Dog Owner Homes Are Bacteria-Ridden – And That’s Not Necessarily A Bad Thing
Peter Suciu for redOrbit.com — Your Universe Online
Man´s best friend could be his immune system´s worst enemy, suggests a new report in the journal PLOS ONE. Or maybe not.
According to a recently published study from researchers at North Carolina State University and the University of Colorado, Boulder, people who live with a pet dog harbor more types of bacteria in their homes than those who do not — and that includes species of bacteria that are rarely found in dog-free households.
“We wanted to know what variables influence the microbial ecosystems in our homes, and the biggest difference we’ve found so far is whether you own a dog,” said co-author Rob Dunn, an associate professor of biology at NC State.
“We can tell whether you own a dog based on the bacteria we find on your television screen or pillow case,” Dunn said. “For example, there are bacteria normally found in soil that are 700 times more common in dog-owning households than in those without dogs.”
While a massive influx of bacteria may seem like a nightmare to the compulsive cleaners among us, some research suggests that it may actually hold benefits for canine lovers. For example, pregnant women who have a pet dog are less likely to have children with allergies. This phenomenon hasn´t been proven as a cause-and-effect relationship, but some researchers speculate that it may be due to the pregnant woman’s exposure to a wider range of microbes.
In the study, 40 volunteers sampled nine common surfaces in their home using sterile swabs: a television screen, kitchen counter, refrigerator, toilet seat, cutting board, pillow case, an exterior door handle, and the door frames on both interior and exterior doors. The team then used DNA sequencing techniques on the swabs to determine which microorganisms were present.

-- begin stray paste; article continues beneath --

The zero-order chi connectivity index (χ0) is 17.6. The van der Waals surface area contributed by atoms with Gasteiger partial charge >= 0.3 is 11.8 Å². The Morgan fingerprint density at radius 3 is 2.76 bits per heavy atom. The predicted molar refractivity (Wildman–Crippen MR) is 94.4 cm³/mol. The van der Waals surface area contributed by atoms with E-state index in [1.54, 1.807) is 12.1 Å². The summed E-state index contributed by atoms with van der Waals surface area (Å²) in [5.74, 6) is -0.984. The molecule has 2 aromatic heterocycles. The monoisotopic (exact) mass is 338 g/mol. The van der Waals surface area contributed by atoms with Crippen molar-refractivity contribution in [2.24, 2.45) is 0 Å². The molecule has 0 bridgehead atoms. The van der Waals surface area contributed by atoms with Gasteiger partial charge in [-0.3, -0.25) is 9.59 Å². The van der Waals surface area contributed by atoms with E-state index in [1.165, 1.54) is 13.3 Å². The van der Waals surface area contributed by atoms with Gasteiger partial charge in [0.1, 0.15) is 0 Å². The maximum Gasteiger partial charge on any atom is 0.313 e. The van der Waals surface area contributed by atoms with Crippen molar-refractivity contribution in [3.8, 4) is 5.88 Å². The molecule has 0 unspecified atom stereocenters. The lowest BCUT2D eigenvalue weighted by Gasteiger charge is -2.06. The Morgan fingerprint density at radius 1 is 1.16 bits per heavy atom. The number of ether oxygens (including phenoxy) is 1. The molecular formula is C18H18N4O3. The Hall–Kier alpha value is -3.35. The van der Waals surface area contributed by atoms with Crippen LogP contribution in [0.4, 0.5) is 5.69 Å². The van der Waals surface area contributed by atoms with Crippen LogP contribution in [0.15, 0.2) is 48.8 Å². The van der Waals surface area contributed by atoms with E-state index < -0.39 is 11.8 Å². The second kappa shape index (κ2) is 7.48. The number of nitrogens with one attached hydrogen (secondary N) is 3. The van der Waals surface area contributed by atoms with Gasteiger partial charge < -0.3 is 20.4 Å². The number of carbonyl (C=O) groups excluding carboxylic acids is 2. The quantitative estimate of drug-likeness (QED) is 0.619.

After finding over 7,700 types of bacteria in the homes, researchers grouped the sampled surfaces into three categories: surfaces we touch, food surfaces and places that gather dust. Each category tended to have its own specific set of bacteria. For example, refrigerators, kitchen counters and cutting boards all had similar food-related bacteria species, while doorknobs, pillow cases and toilet seats had microorganisms more closely related to human skin.
“We leave a microbial ‘fingerprint’ on everything we touch,” Dunn explained. “Sometimes those microbes come from our skin, sometimes they’re oral bacteria and — as often as not — they’re human fecal bacteria.”
According to the authors´ conclusion, the different ℠habitat´ categories showed much more variation than different homes.
“This makes sense,” Dunn said. “Humans have been living in houses for thousands of years, which is sufficient time for organisms to adapt to living in particular parts of houses.”
“We know, for example, that there is a species that only lives in hot-water heaters,” he added. “We deposit these bacterial hitchhikers in different ways in different places, and they thrive or fail depending on their adaptations.”
The team is currently processing another 40 homes and preparing for a national survey of 1,300 homes across the United States.
“The larger sample size will help us better understand the range of variables that influence these microbial ecosystems,” Dunn said. “Does it matter if you have kids or live in an apartment? We expect the microbial populations of homes in deserts to be different from the populations of homes in Manhattan, but no one knows if that’s true. We want to find out.”